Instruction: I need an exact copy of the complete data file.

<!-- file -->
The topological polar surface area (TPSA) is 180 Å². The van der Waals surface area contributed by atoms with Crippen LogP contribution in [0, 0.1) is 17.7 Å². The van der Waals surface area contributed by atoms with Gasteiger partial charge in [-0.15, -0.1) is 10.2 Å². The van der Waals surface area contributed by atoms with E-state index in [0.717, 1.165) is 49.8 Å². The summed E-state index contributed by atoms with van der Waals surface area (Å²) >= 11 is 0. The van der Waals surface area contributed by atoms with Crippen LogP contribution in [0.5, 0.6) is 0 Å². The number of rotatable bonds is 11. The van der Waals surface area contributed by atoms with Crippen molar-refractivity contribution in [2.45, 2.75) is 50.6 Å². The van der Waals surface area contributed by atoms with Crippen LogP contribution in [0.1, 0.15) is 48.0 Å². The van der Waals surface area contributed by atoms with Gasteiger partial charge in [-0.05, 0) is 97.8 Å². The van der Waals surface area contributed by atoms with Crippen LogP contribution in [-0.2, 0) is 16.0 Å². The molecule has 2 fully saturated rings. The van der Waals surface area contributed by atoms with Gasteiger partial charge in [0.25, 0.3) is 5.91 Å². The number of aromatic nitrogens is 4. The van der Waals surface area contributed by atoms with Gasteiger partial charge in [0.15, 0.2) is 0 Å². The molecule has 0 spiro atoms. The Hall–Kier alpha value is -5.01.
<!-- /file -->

The topological polar surface area (TPSA) is 180 Å². The van der Waals surface area contributed by atoms with Crippen LogP contribution in [0, 0.1) is 17.7 Å². The van der Waals surface area contributed by atoms with Gasteiger partial charge in [-0.15, -0.1) is 10.2 Å². The van der Waals surface area contributed by atoms with E-state index in [0.717, 1.165) is 49.8 Å². The summed E-state index contributed by atoms with van der Waals surface area (Å²) >= 11 is 0. The van der Waals surface area contributed by atoms with Crippen LogP contribution in [0.5, 0.6) is 0 Å². The number of rotatable bonds is 11. The van der Waals surface area contributed by atoms with Crippen molar-refractivity contribution in [2.45, 2.75) is 50.6 Å². The van der Waals surface area contributed by atoms with Crippen LogP contribution in [0.1, 0.15) is 48.0 Å². The van der Waals surface area contributed by atoms with Gasteiger partial charge in [-0.05, 0) is 97.8 Å². The van der Waals surface area contributed by atoms with Crippen LogP contribution in [-0.2, 0) is 16.0 Å². The molecule has 2 fully saturated rings. The van der Waals surface area contributed by atoms with Gasteiger partial charge in [0.25, 0.3) is 5.91 Å². The number of aromatic nitrogens is 4. The van der Waals surface area contributed by atoms with Gasteiger partial charge in [0.15, 0.2) is 0 Å². The molecule has 0 spiro atoms. The Hall–Kier alpha value is -5.01.